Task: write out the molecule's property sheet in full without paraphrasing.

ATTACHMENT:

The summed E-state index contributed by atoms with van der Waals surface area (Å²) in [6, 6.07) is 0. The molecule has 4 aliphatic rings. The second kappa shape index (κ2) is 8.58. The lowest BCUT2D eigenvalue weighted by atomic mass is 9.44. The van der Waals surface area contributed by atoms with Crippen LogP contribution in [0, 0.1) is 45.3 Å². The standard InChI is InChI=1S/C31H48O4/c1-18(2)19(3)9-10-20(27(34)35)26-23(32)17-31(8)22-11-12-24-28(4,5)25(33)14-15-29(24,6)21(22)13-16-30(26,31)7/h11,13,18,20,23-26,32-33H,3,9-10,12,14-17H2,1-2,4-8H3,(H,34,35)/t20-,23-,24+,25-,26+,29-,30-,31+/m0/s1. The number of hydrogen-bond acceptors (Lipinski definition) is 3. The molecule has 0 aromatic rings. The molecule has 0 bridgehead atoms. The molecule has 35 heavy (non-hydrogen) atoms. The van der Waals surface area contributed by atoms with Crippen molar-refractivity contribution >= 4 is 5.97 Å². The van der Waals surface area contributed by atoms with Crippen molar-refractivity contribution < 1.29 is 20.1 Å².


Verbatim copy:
The summed E-state index contributed by atoms with van der Waals surface area (Å²) in [6, 6.07) is 0. The molecule has 4 aliphatic rings. The second kappa shape index (κ2) is 8.58. The lowest BCUT2D eigenvalue weighted by atomic mass is 9.44. The van der Waals surface area contributed by atoms with Crippen LogP contribution in [0, 0.1) is 45.3 Å². The standard InChI is InChI=1S/C31H48O4/c1-18(2)19(3)9-10-20(27(34)35)26-23(32)17-31(8)22-11-12-24-28(4,5)25(33)14-15-29(24,6)21(22)13-16-30(26,31)7/h11,13,18,20,23-26,32-33H,3,9-10,12,14-17H2,1-2,4-8H3,(H,34,35)/t20-,23-,24+,25-,26+,29-,30-,31+/m0/s1. The number of hydrogen-bond acceptors (Lipinski definition) is 3. The molecule has 0 aromatic rings. The molecule has 0 bridgehead atoms. The molecule has 35 heavy (non-hydrogen) atoms. The van der Waals surface area contributed by atoms with Crippen molar-refractivity contribution >= 4 is 5.97 Å². The van der Waals surface area contributed by atoms with Crippen molar-refractivity contribution < 1.29 is 20.1 Å².